November 15, 2022

What seems like a straightforward question like “What Tickets Affect My Auto Insurance Premiums” can be somewhat complicated to answer. Varying types and degrees of severity of tickets and the diverse, but regulated, auto insurance company rules can change the answer.

In this blog we answer this commonly asked question by offering general details in order to cover the broadest number of experiences.

NOTE: Your personal experience may be different based on the specific details of your driving history, claims, suspensions, and tickets.

Does a minor conviction mean a minor impact on my auto insurance? 

Ticket under the wiper blade on a windshield

Generally speaking, parking tickets, some administrative-type tickets, and red light camera tickets will not affect your insurance premiums. As for all other minor convictions, the answer is: they could!

Minor convictions, such as:

  • Speeding (49 kms per hour or under)
  • Failure to stop
  • Failure to carry your insurance card
  • Following too closely
  • And many others

are all tickets under the Highway Traffic Act, which can affect your premiums.

Some insurance companies have a discount for being totally and completely conviction or ticket-free. This does not necessarily mean that they are the lowest or best rate, but it does mean that even a single, minor ticket could have an impact on your rate.

Will a window tinting ticket affect my auto insurance?

A person installing window tint on the drivers side window of a truck

If you stay within the legal percentage of tinting allowed in Ontario, you will have nothing to worry about! If you have a tint darker than allowed under the Highway Traffic Act, you can be charged. If you are charged, it will show up on your driving record and has the potential to impact your insurance premiums.

The bottom line on tinting is to have a professional advise you of the acceptable level of darkness and stick to it to avoid being ticketed!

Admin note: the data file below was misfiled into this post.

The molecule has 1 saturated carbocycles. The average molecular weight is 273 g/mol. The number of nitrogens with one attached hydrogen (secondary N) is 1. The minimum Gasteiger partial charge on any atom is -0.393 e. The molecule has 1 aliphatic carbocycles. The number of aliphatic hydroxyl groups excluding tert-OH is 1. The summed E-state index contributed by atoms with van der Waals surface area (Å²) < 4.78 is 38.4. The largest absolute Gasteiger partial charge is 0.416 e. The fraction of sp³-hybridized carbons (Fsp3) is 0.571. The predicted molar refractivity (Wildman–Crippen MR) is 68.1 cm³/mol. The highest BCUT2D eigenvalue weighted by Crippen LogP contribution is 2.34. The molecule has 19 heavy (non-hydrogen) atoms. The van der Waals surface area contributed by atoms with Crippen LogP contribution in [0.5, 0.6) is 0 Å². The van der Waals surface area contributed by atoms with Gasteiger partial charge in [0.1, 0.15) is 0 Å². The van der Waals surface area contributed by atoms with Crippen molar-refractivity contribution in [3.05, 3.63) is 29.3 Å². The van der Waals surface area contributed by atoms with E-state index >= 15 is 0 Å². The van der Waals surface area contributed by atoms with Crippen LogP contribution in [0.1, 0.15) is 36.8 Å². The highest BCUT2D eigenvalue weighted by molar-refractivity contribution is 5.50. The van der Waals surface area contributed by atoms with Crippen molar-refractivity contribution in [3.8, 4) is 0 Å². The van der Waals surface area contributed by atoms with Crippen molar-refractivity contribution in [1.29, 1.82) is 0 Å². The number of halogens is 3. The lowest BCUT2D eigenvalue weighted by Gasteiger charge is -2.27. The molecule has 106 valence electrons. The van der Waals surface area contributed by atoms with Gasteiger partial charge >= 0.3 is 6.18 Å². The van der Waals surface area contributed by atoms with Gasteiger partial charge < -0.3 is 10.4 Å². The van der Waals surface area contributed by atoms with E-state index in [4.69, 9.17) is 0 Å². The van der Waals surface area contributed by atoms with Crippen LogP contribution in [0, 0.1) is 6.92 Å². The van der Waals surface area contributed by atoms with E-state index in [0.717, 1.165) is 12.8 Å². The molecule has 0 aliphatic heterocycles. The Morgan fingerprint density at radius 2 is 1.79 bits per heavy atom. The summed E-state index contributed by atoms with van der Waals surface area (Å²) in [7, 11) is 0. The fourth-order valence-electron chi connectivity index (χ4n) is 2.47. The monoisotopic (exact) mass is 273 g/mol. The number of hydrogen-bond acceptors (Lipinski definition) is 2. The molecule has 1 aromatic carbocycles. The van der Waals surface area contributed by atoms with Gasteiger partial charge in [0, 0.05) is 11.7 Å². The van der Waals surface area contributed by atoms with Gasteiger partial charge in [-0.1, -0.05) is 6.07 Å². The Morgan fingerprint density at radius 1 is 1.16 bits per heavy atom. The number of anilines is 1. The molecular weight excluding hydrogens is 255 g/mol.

Does a major conviction mean a major problem on my auto insurance?

Man looking stressed in the divers seat of his car with his hand on his forehead and cop car lights behind him

Major, or criminal, convictions like impaired driving, racing, speeding in excess of 50 km of the speed limit, or careless driving will always affect your insurance premiums. Because of the severity of these types of convictions, they can also impact your ability to obtain insurance, as you will be pushed into a riskier category for insurance ratings.

Often, going to court can help reduce the conviction from serious to a more minor one. If that is the case, you may be able to save yourself a major hike in premiums!

Driving without insurance is not a good idea!

When you drive without insurance, you are not only risking coverage for yourself, you are at risk for coverage for others as well! Coverage aside, the “driving with no insurance” ticket is considered a major conviction that many people don’t realize. So, for the good of yourself, and everyone you share the road with, get the appropriate insurance coverage you legally need to operate your motor vehicle.

How long do auto convictions last?

Whenever you are shopping for a new policy, driving record reports are ordered from the Ministry of Transportation and are reviewed. In truth, your insurance company may also order these at the time of your renewal.

Any tickets appearing within the last 3 years will be evaluated to determine the premiums you will be expected to pay. The 3-year rule referred to here, counts for 3 years from the date a ticket is paid, also known as the “conviction date.” Once the ticket is no longer on your record, your premiums will be adjusted on renewal.

If you stick to the rules of the road and avoid Highway Traffic Act convictions, you should stay on the lower end of average premiums. At The Ostic Group, we are happy to help you by answering questions about your driving record. For a quote on Auto Insurance, contact us!

One thought on “What Tickets Affect My Auto Insurance Premiums?

  1. If I have an accident in the winter and I have all season tires on my car,am I covered?
    I was told that I would not be.
    Is that true?

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